Flexity tram in Gothenburg

Alstom finishes initial order of 40 Flexity trams for Gothenburg, Sweden

Flexity tram in Gothenburg Alstom

Alstom has delivered the 40th Flexity tram to the agency responsible for the Gothenburg tram network Västtrafik, marking the completion of the initial order for light rail vehicles this month. The contract was signed in 2016 and valued at 100 million euros in that year.

The first Flexity tram was delivered in 2019, and the entire fleet is presently in operation on Sweden’s largest tram network, covering a distance of over 160 kilometres of tracks and having covered more than 4.5 million kilometres in service. Known locally as the M34, the Flexity tram is an extended iteration of the M33 tram previously supplied by Alstom to Gothenburg. Accommodating 319 passengers, a 50 per cent increase from the earlier M33 model, the trams are designed to meet the city’s track and weather conditions.

The M33 and M34 models are replacing the outdated M28 and M29 trams that were previously in service. As was put as an option of the original order, Alstom says it will continue to deliver an additional 60 vehicles for Gothenburg’s public transportation system. The new Flexity tram, designated as M33 Type C and locally referred to as the M34, is an extended 45-metre version of the M33 tram, increasing transport capacity by 50 per cent.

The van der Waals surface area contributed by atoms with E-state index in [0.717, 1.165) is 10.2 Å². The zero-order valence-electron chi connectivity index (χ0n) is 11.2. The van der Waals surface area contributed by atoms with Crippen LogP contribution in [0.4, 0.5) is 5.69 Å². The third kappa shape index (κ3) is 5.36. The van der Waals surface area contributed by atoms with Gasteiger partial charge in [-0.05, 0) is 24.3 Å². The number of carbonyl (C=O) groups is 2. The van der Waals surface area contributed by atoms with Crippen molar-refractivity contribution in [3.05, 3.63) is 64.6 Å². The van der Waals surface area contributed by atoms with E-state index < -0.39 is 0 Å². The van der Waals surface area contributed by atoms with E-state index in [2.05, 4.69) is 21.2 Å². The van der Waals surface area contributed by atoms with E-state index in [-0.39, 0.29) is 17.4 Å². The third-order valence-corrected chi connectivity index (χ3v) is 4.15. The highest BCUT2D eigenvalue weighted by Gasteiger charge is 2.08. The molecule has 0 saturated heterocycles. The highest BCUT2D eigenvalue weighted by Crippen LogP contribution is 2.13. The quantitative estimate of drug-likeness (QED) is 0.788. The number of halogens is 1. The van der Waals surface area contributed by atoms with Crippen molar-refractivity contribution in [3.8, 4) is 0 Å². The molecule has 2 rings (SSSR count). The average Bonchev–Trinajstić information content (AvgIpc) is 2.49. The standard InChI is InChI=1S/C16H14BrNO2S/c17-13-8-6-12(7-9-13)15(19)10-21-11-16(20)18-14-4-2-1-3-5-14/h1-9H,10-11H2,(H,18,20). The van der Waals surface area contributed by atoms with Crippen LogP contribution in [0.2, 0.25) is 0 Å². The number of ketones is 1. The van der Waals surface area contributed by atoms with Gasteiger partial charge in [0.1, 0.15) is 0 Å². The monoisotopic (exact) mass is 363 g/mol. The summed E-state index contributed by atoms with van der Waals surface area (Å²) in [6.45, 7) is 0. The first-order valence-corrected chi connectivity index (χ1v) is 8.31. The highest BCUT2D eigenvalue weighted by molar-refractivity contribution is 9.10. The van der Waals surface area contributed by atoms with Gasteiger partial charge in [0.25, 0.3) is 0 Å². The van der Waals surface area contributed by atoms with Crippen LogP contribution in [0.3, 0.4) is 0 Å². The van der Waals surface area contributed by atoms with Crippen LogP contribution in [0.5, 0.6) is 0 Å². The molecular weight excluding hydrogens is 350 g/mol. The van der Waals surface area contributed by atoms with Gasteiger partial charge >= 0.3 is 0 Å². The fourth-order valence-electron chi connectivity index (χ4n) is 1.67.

The new Flexity M34 model can accommodate 319 passengers, which is 50 per cent more than the previous M33 model. (image: Alstom, Kasper Dudzik)

Developed in collaboration with consortium partner Kiepe-Electric, these light rail vehicles are part of a concerted effort to modernise the existing fleet and cater to the growing population in Gothenburg and its surrounding region. Manufactured at the Alstom facility in Bautzen, Germany, the final delivery of the base order underwent comprehensive testing and inspection by the end of October. Following the final commissioning and inspection, the 40th vehicle has been successfully handed over to the customer and is poised to commence operations in the city’s traffic system.

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Author: Emma Dailey

Emma Dailey is an editor at RailTech.com and RailTech.be.

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